Militias

Why We Lost the War – Diego Abad de Santillán

A retrospective on the Spanish Civil War by the FAI leader, Diego Abad de Santillán, published in 1940, in which the former Minister of the Economy of the Generalitat blames foreign (especially Russian) intervention, the farcical “non-intervention” of the western democracies, and the centralism of the (Russian-ruled) Republic for Franco’s victory, citing long passages from official FAI documents, reports from various CNT committees, testimonials of front line soldiers, minutes from meetings of the Popular Front and libertarian plenums, etc., as well as his own wartime suggestions concerning military strategy (guerrilla warfare), and expresses regrets for his pacifying role in May 1937.

Paranoia and terror as models of governance – Alèssi Dell’Umbria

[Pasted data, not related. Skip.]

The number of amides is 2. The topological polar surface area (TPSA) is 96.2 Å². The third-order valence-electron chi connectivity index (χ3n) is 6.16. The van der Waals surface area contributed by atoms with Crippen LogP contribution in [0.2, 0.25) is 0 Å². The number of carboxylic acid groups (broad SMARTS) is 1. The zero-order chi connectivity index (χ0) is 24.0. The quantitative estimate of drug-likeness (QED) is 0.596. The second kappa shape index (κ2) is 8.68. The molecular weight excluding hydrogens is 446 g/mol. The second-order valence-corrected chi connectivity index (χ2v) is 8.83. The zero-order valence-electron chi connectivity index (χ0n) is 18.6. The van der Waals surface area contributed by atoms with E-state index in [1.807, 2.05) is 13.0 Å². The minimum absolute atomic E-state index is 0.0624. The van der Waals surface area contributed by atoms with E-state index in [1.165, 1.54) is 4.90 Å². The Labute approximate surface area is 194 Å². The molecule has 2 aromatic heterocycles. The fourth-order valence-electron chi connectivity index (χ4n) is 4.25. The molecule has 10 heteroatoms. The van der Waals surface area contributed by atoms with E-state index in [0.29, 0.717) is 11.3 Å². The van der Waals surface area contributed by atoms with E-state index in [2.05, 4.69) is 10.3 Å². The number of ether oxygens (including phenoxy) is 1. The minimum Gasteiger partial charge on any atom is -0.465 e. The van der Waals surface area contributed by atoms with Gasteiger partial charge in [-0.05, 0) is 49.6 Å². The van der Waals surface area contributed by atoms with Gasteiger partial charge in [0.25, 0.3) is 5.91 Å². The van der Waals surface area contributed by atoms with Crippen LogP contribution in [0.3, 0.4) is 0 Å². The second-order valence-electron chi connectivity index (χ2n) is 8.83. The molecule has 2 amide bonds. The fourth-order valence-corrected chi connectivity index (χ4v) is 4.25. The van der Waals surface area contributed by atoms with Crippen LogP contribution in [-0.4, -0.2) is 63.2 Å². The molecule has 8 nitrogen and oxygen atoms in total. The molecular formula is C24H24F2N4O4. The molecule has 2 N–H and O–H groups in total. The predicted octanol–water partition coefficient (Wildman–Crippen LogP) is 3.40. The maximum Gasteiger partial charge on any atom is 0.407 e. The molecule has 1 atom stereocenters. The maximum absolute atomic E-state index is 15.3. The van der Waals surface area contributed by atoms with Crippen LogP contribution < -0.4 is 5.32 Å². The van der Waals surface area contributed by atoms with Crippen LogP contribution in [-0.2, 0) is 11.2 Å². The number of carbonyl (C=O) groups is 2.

A 2011 essay on Mexico’s descent into chaos under the blows of NAFTA and the “drug war”, whose purpose is not only to transform northern Mexico into a security zone for the U.S., but also to hasten “primitive accumulation” (driving peasants off their land—which is then handed over to agribusiness or extraction industries—and into the “colonias” where they will be prey to the drug war and intensive police and military repression) by destroying the surviving communal social forms in “a war against society” that is traumatizing the population but also generating a largely indigenous, assembly-based autonomous movement that is forming militias to defend its communities (e.g., Chiapas).

The Spanish Civil War - Osprey Book Collection

The Spanish Civil War of 1936-39 was of enormous international as well as national significance. In this gripping volume, Frances Lannon explains how this internal conflict between democracy and its enemies escalated. Featuring specially commissioned full-color artwork, this study depicts the fighting men of the Nationalist, Republican forces and The International Brigades that strove to take control of Spain alongside their German, Russian and Italian allies.